Women and Bladder Cancer
Bladder cancer has long been considered a disease of older men. Though it is more prevalent in men, studies have shown that women are more likely to present more advanced tumors and have a worse prognosis than men at almost every stage of the disease. According to a report published by the National Cancer Institute, the survival rate for women with bladder cancer lags behind that of men at all stages of the disease. African-American women, particularly have poor outcomes when diagnosed with bladder cancer. They present with the highest proportion of advanced and aggressive tumors when compared to African-American men and Caucasian men and women. In addition, the number of women diagnosed with bladder cancer has been increasing.
BCAN applauds Keith Richards’ wife, Patti Hansen, for sharing her story of facing bladder cancer in the August 2010 issue of Vogue Magazine. Bladder cancer is the fifth most commonly diagnosed cancer in the United States, and probably the least talked about. On behalf of the over 600,000 Americans living with this disease, BCAN commends Ms. Hansen for her bravery in openly telling her story of living with bladder cancer. It is wonderful that she is able to show that a bladder cancer survivor can maintain her active life and her radiant beauty.
It is important for women to understand their risks for bladder cancer and know what to ask their doctors.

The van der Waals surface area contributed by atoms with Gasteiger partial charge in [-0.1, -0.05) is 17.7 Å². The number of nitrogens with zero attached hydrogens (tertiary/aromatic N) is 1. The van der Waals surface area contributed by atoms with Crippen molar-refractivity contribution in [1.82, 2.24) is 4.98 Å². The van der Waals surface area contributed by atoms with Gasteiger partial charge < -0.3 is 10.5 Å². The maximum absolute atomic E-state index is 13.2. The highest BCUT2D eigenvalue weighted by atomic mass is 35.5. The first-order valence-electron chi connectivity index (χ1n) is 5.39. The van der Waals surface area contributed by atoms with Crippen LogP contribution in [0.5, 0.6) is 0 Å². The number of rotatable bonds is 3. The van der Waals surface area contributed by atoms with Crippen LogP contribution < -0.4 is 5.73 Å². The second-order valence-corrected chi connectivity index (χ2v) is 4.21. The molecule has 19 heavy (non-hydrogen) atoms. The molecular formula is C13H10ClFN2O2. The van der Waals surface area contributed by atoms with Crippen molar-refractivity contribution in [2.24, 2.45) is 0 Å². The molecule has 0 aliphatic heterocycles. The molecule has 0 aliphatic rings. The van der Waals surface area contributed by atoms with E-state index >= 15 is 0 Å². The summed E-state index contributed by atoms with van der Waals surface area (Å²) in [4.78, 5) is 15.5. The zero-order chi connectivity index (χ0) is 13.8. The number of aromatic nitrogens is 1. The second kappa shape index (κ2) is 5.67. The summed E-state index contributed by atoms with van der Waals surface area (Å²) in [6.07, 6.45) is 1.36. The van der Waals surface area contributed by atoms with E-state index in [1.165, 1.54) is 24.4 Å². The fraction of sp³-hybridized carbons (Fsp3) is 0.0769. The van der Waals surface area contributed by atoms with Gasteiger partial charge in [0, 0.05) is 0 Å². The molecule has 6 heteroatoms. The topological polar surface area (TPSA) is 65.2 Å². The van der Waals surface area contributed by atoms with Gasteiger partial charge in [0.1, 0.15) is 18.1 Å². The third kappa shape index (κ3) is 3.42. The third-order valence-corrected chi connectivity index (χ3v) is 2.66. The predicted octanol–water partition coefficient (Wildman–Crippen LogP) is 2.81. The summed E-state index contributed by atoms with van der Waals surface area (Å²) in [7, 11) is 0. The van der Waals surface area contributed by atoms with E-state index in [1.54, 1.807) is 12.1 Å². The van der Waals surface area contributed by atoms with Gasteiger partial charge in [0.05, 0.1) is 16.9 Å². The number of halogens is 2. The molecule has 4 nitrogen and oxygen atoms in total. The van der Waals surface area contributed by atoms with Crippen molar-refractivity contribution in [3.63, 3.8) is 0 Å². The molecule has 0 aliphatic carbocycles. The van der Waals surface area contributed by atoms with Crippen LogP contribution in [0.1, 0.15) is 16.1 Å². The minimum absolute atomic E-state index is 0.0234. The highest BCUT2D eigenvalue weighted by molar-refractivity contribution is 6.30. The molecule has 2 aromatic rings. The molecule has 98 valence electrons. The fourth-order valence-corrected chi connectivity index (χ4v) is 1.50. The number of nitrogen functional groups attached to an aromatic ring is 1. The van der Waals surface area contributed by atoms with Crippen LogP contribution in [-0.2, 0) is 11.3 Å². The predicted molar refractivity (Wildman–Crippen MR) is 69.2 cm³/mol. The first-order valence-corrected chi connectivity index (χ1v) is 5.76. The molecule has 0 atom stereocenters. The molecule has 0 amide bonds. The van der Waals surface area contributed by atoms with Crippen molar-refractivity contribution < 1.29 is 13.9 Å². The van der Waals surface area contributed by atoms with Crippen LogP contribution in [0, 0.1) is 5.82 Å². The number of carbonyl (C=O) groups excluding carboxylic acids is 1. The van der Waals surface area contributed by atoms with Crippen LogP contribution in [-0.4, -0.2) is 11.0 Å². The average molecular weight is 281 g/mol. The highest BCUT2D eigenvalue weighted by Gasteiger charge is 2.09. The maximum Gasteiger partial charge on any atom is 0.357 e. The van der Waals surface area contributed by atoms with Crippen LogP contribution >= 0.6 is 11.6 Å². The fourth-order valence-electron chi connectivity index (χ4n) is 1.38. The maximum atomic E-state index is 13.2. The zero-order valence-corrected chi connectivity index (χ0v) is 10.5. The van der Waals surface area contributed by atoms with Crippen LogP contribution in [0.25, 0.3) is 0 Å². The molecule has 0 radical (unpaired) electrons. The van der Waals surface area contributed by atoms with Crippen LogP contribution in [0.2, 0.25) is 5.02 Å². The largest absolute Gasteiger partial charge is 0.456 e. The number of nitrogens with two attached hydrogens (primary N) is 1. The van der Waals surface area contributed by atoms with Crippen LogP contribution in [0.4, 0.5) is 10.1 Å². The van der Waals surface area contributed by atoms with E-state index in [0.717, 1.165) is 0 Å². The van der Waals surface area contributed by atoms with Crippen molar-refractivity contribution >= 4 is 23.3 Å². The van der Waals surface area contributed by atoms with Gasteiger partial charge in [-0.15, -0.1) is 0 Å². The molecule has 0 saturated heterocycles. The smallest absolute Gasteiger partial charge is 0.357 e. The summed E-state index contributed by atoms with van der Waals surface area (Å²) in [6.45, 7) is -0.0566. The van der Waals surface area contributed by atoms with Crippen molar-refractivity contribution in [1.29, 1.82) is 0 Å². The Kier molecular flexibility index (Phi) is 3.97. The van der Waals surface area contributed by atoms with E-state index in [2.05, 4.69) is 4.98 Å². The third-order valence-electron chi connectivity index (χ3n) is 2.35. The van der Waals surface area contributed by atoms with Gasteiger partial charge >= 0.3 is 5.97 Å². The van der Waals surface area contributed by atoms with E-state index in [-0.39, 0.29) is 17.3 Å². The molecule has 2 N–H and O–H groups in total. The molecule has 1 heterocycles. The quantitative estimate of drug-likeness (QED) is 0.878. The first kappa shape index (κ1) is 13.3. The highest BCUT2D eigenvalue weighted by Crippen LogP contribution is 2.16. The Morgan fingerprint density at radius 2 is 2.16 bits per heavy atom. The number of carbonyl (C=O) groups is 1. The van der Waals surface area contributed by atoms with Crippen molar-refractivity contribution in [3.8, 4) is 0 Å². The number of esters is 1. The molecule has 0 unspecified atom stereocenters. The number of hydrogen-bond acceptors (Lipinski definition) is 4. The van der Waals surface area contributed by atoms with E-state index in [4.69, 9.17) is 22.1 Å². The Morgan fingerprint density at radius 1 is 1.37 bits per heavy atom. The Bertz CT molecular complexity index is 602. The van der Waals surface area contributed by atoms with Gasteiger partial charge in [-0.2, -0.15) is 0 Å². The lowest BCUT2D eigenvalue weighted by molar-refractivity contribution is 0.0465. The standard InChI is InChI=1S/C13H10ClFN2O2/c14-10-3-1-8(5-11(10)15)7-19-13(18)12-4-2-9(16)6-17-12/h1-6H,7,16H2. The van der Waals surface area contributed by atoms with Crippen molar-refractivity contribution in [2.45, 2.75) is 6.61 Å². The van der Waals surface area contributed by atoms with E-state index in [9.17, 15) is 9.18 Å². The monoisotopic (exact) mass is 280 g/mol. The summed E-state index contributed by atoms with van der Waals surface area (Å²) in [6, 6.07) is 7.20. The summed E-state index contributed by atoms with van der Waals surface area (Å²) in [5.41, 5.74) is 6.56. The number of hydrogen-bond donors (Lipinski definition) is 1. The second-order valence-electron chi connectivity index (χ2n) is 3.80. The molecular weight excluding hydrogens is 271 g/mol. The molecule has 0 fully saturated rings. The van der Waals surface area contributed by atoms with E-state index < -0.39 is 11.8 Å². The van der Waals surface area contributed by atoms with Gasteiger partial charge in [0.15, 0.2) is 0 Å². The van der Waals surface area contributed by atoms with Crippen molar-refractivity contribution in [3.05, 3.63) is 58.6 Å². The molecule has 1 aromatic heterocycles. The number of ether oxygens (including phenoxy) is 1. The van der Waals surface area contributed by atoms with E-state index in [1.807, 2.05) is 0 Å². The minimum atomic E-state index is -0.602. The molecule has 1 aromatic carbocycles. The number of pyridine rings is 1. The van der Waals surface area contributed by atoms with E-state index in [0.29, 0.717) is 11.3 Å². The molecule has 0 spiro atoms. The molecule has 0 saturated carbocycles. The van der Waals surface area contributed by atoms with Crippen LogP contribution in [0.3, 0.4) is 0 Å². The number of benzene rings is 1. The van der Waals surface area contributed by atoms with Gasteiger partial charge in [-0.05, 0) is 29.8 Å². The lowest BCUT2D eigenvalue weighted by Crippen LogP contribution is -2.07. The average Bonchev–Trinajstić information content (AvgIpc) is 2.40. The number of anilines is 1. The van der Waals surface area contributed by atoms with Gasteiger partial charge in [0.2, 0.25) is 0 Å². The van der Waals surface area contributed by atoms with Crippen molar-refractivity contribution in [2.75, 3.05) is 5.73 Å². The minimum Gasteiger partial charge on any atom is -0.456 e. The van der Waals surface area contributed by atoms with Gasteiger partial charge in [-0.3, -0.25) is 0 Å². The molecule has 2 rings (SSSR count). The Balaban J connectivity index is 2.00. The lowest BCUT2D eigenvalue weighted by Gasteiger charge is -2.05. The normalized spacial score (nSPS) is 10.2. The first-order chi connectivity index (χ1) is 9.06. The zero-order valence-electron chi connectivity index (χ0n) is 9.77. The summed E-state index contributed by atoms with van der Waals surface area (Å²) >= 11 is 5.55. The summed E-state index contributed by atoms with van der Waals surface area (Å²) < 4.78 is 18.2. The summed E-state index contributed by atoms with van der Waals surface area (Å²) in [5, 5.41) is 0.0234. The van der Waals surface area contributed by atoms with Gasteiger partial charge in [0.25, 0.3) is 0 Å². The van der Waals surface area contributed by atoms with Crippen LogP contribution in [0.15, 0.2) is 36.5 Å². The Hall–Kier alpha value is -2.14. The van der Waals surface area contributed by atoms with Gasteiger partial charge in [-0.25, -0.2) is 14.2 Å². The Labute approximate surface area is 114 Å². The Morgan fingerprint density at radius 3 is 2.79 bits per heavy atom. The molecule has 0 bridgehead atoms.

Awareness is the key: in most cases, bladder cancer is treatable, but prompt diagnosis is critical.
Why the disparity?
In many cases, there are significant delays in diagnosing bladder cancer in women. Many women ignore the most basic symptom—blood in the urine—which they may associate with menstruation or menopause and delay reporting this symptom to their doctors. Even after reporting the problem to their doctors, blood in the urine may be initially misdiagnosed as a symptom as post-menopausal bleeding, simple cystitis or as a urinary tract infection. As a result, a bladder cancer diagnosis can be overlooked for a year or more.
What do women need to know?
• Bladder cancer can affect women at any age.
What can you do?
The most important thing for you is to know the signs and symptoms of bladder cancer and report them to your physician immediately. The most common sign—blood in the urine—can be visible (though it may sometimes appear dark brown or orange) but could also only be detected under a microscopic examination. It is important to visit your doctor for routine examinations. Most bleeding associated with bladder cancer is painless, however, about 30 percent of bladder cancer patients experience burning, frequent urination or a sensation of incomplete emptying when they urinate.
If you experience any of these symptoms, see your doctor as soon as possible.
The good news is that in most cases, if caught early, bladder cancer is a manageable disease. There are tens of thousands of women bladder cancer survivors living today.
Here are some of their stories (Click on the name to read the story):
The information and services provides by the Bladder Cancer Advocacy Network (BCAN) are for informational purposes only. The information and services are not intended to be substitutes for professional medical advice, diagnosis or treatment. If you are ill, or suspect that you are ill, seek professional medical attention immediately! BCAN does not recommend or endorse any specific physicians, treatments, procedures or products even though they may be mentioned on this site
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